The light from the window looks nice. I like lying in sunrays through windows. You can do it almost any time of the year and feel warm. It’s because of the radiation. We learned about it in school last year. About the sun and the Earth and the other planets. And the Milky Way. And the Universe. I lie myself face down, stomach down, in the sunset sunlight streaming through Aunt Rebecca’s window and tuck my forearms beneath my chin. It takes five days for letters to reach Wilmington from Indianapolis. I’m a smart girl, I keep track. Ever since Tommy and I moved in with Aunt Rebecca, Grandma’s been writing us letters to find out how we’re doing. She wrote a lot more in the beginning. Yeah, it should only take five days.

The screen door hasn’t opened and closed a second time, and I can’t hear the old floor boards downstairs. We must have gotten a lot of mail. Tommy better not be reading Grandma’s letter without me. The dancing shadows are getting a little boring.

I’m out of the room and at the top of the stairs. Hopping, I let my weight take me down one step at a time, faster and faster. My knee? Eh. Tommy would scold me for this. “Grace! Could you puh-lease stay still?” he’d say. “Go do your homework or something,” he’d say. Then he’d give up and let me be. What in the world is he up to? He couldn’t just read Grandma’s letter without me.

The kitchen is bright, much brighter than when I got home from school. It’s because of the sunset. The door to the garage is open a tiny crack, and I lean my body against it until there’s enough space for me to get to the screen. Tommy must be outside. My jacket is in my room, but it’s not too cool outdoors yet.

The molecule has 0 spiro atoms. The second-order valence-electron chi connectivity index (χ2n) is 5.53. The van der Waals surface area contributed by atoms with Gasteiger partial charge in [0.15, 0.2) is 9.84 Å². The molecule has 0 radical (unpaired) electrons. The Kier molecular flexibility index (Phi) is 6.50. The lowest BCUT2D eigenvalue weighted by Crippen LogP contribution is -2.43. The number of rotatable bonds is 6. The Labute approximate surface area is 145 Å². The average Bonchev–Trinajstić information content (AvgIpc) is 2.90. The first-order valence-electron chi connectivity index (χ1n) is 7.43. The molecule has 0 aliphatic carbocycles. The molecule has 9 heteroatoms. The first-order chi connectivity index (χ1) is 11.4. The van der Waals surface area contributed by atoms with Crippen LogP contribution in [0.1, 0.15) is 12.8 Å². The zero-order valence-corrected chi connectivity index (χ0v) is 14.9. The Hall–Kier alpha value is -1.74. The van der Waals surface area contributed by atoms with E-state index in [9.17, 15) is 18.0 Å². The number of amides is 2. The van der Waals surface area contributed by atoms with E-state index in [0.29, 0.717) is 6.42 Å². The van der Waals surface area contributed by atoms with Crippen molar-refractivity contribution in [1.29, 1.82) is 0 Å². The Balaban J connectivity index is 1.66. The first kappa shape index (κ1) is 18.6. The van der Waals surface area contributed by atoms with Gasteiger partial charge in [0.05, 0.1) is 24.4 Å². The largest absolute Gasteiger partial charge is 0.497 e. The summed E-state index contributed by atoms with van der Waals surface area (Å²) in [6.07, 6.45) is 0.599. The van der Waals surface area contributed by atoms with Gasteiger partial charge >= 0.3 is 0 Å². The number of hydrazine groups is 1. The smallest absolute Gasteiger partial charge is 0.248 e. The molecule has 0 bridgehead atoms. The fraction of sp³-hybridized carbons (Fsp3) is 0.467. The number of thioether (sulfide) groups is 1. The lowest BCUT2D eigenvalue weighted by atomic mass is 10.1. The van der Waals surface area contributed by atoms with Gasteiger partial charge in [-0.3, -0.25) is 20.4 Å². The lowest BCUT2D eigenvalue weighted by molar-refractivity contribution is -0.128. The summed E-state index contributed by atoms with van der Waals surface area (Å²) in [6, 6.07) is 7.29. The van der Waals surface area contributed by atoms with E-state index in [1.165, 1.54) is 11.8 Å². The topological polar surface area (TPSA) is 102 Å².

I balance my weight on the doorknob and look out toward the mailboxes down the street. Not there. Where’s Tommy? If she were here, Aunt Rebecca would not be pleased with me leaving the house at all, but she’s not here. The screen door clacks shut behind me, and once outside, a dull sound catches my ear, a sound that’s being blocked by something. I’m trying to listen. It’s not too far away. Then it stops.

I hadn’t noticed him at first, but Tommy is sitting in the driveway inside the car; I can see him through the window pane. I begin to cross the cement, and my socks collect dust and paint flakes and pebbles and a lot of dirt. My socks collect more dirt as I cross the cool asphalt, faster now. The sound begins again, and it’s louder. Tommy hasn’t seen me yet, but I can see him, sort of. The glare from the sunlight on the car windows blinds me.

“Tommy?” are you going to the store?  The sound stops.


There’s an awful glare on the windows.

Again, that sound. It’s louder. Tommy?

There he is.
My brother’s fists are clenched. My brother’s eyes are closed, his head against the steering wheel, and his mouth is wide. I’m at the car. I can see into the front seat, and the metal is cold on my hands as I lean towards the glass to see my brother, to see his keys catch a ray of the sun in his fist. I can’t move the muscles in my face. Tommy cries out loud.

A pressure is growing, in my head, behind my eyes. There’s pain in my chest and I don’t feel well. I really don’t feel well.

There’s a liquid on my lashes.

The glass, and the car, and the sunset, and the keys, and his face begin to blur.


Original Draft: May 2011

Copyright © 2018 A.M. Wilsonne